Green tickY
Green tickY
Green tickY
Green tickY
Track and field
Green tickY
Green tickY
Green tickY

Football Scheduling

Due to the fact that there are 10 football-playing schools in the NESCAC, but only 8 regular season games, NESCAC football teams rotate their opening opponents on a two-year cycle.[6]

School Opponent (Even Years) Opponent (Odd Years)
Amherst Bates Hamilton
Bates Amherst Trinity
Bowdoin Williams Middlebury
Colby Trinity Williams
Hamilton Tufts Amherst
Middlebury Wesleyan Bowdoin
Trinity Colby Bates
Tufts Hamilton Wesleyan
Wesleyan Middlebury Tufts
Williams Bowdoin Colby

NESCAC schools always end the year against the same opponent, typically their biggest rival. These five matchups (listed with the home team in odd years first) are: Hamilton-Bates, Tufts-Middlebury[1], Trinity-Wesleyan[2] Bowdoin-Colby[3], and Williams-Amherst.

NCAA Division III competition

Four NESCAC institutions are among the 39 that founded the NCAA in 1905: Amherst, Tufts, Wesleyan, and Williams.[7]

Prior to 1993 NESCAC generally did not allow member schools to send teams to NCAA championships. Since then all sports except football have had this freedom, many excelling in the NCAA Division III championships. The NACDA Directors' Cup, awarded since 1996 to the college or university in each NCAA Division that wins the most college championships, has been claimed at the Division III level by a NESCAC institution every year except 1998. In the 2012-2013 season, four of the top ten NACDA Director's Cup institutions were from NESCAC: Williams (1), Middlebury (3), Amherst (6), and Tufts (8).[8]

In addition to the ban on post-season play, the NESCAC football league is notable for member teams playing conference games only. While some Division II and Division III teams play only conference schedules, NESCAC is unique in all of its members playing only conference games.

Middlebury leads NESCAC in total National Championship teams, winning 32 titles since the conference lifted its ban on NCAA play. Williams is second with 25 NCAA championships, Tufts next at 21.[9]

Conference venues

School Football Basketball
Stadium Capacity Arena Capacity
Amherst Pratt Field 8,000 LeFrak Gymnasium 2,450
Bates Garcelon Field 3,000 Alumni Gymnasium 750
Bowdoin Whittier Field 9,000 Morrell Gymnasium 2,000
Colby Harold Alfond Stadium 5,000 Wadsworth Gymnasium 2,500
Connecticut Non-football school N/A Luce Fieldhouse 800
Hamilton Steuben Field 2,500 Margaret Bundy Scott Field House 2,500
Middlebury Youngman Field at Alumni Stadium 3,500 Pepin Gymnasium 1,200
Trinity Jessee/Miller Field 6,500 Oosting Gym 2,000
Tufts Ellis Oval 6,000 Cousens Gym 1,000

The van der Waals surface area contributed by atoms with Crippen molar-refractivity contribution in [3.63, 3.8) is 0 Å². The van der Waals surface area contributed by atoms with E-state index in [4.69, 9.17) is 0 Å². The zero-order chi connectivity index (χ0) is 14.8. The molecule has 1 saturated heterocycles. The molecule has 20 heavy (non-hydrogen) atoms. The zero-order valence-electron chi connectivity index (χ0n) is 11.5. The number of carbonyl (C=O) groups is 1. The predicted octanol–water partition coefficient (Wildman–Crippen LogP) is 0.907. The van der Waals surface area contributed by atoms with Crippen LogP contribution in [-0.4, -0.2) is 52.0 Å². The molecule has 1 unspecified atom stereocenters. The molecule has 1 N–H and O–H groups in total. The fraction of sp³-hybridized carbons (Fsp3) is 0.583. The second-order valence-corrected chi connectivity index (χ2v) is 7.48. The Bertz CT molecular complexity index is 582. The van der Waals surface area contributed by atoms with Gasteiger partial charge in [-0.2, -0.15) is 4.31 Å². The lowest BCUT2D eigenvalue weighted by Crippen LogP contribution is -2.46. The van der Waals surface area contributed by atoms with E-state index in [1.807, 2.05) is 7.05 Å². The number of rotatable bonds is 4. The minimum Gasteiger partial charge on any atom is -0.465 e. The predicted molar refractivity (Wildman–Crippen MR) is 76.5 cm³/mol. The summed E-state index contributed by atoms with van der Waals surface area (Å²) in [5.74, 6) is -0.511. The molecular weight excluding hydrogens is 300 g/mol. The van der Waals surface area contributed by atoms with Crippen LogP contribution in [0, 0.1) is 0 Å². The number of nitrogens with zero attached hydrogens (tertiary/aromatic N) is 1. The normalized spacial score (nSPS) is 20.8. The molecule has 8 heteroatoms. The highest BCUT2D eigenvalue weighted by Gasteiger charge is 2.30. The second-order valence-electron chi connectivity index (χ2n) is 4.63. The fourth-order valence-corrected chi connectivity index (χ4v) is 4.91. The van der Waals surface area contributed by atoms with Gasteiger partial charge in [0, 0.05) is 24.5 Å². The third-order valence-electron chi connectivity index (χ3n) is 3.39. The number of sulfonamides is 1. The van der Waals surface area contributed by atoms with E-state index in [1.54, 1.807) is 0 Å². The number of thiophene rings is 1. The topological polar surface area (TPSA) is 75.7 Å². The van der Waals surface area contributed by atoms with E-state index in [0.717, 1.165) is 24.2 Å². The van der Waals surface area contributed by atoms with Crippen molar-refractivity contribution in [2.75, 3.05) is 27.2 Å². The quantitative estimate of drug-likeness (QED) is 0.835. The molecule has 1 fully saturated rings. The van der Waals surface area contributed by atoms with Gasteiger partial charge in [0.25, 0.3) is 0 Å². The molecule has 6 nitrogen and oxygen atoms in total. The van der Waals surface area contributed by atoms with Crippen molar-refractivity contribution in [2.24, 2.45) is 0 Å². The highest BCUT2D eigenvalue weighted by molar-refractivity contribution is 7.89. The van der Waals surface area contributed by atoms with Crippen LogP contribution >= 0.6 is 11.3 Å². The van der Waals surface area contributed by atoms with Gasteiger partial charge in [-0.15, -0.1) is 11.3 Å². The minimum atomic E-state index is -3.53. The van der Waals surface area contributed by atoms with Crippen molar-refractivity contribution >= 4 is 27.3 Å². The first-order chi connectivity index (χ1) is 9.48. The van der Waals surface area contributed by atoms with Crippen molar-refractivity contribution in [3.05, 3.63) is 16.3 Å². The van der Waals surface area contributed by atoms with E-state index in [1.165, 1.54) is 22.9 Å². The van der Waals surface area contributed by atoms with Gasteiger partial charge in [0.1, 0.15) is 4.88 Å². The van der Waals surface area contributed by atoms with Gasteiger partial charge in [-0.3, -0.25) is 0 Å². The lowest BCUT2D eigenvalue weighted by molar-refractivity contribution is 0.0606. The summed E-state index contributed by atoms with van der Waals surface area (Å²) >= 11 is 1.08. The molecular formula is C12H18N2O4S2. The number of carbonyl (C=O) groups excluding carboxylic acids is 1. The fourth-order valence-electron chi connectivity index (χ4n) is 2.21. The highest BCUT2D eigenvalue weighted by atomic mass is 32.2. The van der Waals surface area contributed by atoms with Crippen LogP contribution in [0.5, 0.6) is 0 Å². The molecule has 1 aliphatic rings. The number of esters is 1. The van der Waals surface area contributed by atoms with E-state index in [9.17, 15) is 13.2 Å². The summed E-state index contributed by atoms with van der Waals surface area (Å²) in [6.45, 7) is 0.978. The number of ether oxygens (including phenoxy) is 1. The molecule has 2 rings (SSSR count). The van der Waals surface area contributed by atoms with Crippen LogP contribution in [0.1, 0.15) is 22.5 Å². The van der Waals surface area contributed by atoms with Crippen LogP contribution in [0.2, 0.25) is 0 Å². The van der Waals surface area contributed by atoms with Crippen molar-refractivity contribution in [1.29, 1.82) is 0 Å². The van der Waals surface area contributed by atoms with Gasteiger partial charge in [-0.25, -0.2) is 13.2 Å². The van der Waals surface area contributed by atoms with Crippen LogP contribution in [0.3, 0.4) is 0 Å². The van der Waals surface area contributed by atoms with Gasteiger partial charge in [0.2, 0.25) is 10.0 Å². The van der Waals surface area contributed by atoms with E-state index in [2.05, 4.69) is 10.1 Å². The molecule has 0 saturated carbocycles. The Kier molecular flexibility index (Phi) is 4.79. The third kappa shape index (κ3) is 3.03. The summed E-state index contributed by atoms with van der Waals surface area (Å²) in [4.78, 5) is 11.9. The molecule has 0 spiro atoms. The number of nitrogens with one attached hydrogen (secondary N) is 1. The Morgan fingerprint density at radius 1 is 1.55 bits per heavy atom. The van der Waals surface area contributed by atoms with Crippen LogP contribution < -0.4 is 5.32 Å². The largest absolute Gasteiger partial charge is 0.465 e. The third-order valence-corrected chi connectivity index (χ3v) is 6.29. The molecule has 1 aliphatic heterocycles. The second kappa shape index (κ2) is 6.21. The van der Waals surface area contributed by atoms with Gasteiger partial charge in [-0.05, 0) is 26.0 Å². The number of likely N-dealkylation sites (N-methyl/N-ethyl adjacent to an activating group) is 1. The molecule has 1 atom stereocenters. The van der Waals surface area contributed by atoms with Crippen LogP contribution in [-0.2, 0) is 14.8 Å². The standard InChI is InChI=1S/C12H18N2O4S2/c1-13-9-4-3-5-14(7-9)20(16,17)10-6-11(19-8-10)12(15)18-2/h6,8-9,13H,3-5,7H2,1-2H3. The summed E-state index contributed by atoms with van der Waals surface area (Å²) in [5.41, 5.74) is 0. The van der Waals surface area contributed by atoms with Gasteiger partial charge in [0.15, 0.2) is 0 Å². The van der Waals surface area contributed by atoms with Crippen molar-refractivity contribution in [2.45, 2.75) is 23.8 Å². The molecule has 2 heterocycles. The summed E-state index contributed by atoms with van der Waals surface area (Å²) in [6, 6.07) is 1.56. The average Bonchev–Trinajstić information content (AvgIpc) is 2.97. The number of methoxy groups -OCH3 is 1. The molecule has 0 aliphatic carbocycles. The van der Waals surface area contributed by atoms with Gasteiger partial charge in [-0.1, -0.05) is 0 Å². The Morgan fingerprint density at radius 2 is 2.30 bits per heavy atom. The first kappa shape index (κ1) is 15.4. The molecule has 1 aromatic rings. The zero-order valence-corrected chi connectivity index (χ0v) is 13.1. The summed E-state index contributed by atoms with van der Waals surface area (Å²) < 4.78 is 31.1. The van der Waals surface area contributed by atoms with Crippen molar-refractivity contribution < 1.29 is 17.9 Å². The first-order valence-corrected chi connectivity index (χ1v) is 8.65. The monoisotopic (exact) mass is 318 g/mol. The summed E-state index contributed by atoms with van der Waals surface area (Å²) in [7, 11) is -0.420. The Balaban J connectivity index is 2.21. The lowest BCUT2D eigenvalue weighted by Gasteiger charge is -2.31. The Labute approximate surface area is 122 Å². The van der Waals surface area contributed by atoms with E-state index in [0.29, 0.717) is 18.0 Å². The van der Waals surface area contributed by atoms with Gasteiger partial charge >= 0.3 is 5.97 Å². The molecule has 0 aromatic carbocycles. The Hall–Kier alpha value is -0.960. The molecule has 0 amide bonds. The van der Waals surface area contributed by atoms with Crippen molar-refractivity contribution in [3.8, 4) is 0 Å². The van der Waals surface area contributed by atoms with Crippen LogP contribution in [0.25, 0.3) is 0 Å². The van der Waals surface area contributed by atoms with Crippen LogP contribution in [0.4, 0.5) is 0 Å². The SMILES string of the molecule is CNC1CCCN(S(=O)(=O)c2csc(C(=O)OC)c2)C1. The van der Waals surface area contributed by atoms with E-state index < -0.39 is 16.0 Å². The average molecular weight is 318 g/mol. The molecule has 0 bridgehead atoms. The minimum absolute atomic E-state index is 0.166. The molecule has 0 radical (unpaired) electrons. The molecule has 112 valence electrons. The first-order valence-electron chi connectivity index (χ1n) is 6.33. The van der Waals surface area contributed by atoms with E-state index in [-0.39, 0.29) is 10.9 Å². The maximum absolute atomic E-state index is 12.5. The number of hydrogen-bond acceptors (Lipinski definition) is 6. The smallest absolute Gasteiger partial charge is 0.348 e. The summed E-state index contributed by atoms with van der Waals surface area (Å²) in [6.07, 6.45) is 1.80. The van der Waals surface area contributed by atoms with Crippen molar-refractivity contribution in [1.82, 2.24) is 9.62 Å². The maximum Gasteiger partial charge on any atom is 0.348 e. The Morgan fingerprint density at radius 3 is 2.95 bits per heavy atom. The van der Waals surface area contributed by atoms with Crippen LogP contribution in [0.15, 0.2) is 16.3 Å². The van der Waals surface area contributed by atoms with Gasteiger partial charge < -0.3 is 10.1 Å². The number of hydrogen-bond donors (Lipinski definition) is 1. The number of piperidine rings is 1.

Wesleyan Andrus Field 5,000 Silloway Gymnasium 1,200
Williams Weston Field 10,000 Chandler Gymnasium 2,900

Athletic spending

The U. S. Department of Education publishes statistics on athletic spending by colleges.[10] In 2008-09, athletic spending by NESCAC schools was as follows:

School Athletic Spending Div III rank Amount per Student Div III rank # Varsity Athletes Div III rank
Amherst $4,787,882 12 $2,821 5 525 38
Bates $3,935,033 19 $2,215 21 610 18
Bowdoin $4,107,899 14 $2,393 10 626 13
Colby $4,102,759 15 $2,221 19 624 14
Connecticut $2,948,418 53 $1,699 46 477 63
Hamilton $2,557,165 69 $1,395 90 563 28
Middlebury $4,926,939 8 $2,043 24 654 10
Trinity $4,469,160 13 $2,049 23 610 19
Tufts $3,365,255 30 $672 266 728 5
Wesleyan $4,067,608 16 $1,480 75 586 22
Williams $4,891,702 9 $2,466 7 793 2

Eight (out of eleven) NESCAC schools rank in the top 20 of Division III for total athletic spending. With the exception of Connecticut College, all NESCAC schools rank in the top 10% of Division III for # of varsity athletes. Connecticut College athletic spending and # of varsity athletes are low because it does not have a football team. Tufts per-student athletic spending is low because it has nearly double the undergraduate population (5,100) of its nearest NESCAC rival (Wesleyan, with 2,700).

Related athletic conferences

Amherst, Wesleyan, and Williams are also the members of the Little Three conference. Bates, Bowdoin, and Colby are also the members of the CBB conference.

Notable alumni


NESCAC schools currently count four Major League Baseball general managers among their collective alumni.




  1. ^ a b
  2. ^
  3. ^
  4. ^
  5. ^
  6. ^
  7. ^
  8. ^
  9. ^
  10. ^

External links

  • Official website
This article was sourced from Creative Commons Attribution-ShareAlike License; additional terms may apply. World Heritage Encyclopedia content is assembled from numerous content providers, Open Access Publishing, and in compliance with The Fair Access to Science and Technology Research Act (FASTR), Wikimedia Foundation, Inc., Public Library of Science, The Encyclopedia of Life, Open Book Publishers (OBP), PubMed, U.S. National Library of Medicine, National Center for Biotechnology Information, U.S. National Library of Medicine, National Institutes of Health (NIH), U.S. Department of Health & Human Services, and, which sources content from all federal, state, local, tribal, and territorial government publication portals (.gov, .mil, .edu). Funding for and content contributors is made possible from the U.S. Congress, E-Government Act of 2002.
Crowd sourced content that is contributed to World Heritage Encyclopedia is peer reviewed and edited by our editorial staff to ensure quality scholarly research articles.
By using this site, you agree to the Terms of Use and Privacy Policy. World Heritage Encyclopedia™ is a registered trademark of the World Public Library Association, a non-profit organization.

Copyright © World Library Foundation. All rights reserved. eBooks from Project Gutenberg are sponsored by the World Library Foundation,
a 501c(4) Member's Support Non-Profit Organization, and is NOT affiliated with any governmental agency or department.